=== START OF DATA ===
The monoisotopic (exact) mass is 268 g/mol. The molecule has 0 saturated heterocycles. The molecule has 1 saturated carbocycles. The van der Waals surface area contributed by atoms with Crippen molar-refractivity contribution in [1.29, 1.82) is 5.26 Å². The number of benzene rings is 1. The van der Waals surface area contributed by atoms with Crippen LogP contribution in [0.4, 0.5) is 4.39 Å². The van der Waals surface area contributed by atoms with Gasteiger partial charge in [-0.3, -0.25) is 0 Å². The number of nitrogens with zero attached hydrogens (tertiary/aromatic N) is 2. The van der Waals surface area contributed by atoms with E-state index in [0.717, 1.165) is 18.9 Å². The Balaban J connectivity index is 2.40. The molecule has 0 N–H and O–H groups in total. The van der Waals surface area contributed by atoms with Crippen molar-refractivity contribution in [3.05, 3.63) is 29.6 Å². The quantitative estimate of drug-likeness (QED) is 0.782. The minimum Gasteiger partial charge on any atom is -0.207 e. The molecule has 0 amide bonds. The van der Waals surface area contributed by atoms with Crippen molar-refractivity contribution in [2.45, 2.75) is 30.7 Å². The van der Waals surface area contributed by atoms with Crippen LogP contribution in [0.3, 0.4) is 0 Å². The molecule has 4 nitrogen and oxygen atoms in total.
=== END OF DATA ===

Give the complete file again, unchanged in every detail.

The monoisotopic (exact) mass is 268 g/mol. The molecule has 0 saturated heterocycles. The molecule has 1 saturated carbocycles. The van der Waals surface area contributed by atoms with Crippen molar-refractivity contribution in [1.29, 1.82) is 5.26 Å². The number of benzene rings is 1. The van der Waals surface area contributed by atoms with Crippen LogP contribution in [0.4, 0.5) is 4.39 Å². The van der Waals surface area contributed by atoms with Gasteiger partial charge in [-0.3, -0.25) is 0 Å². The number of nitrogens with zero attached hydrogens (tertiary/aromatic N) is 2. The van der Waals surface area contributed by atoms with E-state index in [0.717, 1.165) is 18.9 Å². The Balaban J connectivity index is 2.40. The molecule has 0 N–H and O–H groups in total. The van der Waals surface area contributed by atoms with Crippen molar-refractivity contribution in [3.05, 3.63) is 29.6 Å². The quantitative estimate of drug-likeness (QED) is 0.782. The minimum Gasteiger partial charge on any atom is -0.207 e. The molecule has 0 amide bonds. The van der Waals surface area contributed by atoms with Crippen molar-refractivity contribution in [2.45, 2.75) is 30.7 Å². The van der Waals surface area contributed by atoms with Crippen LogP contribution in [0.3, 0.4) is 0 Å². The molecule has 4 nitrogen and oxygen atoms in total.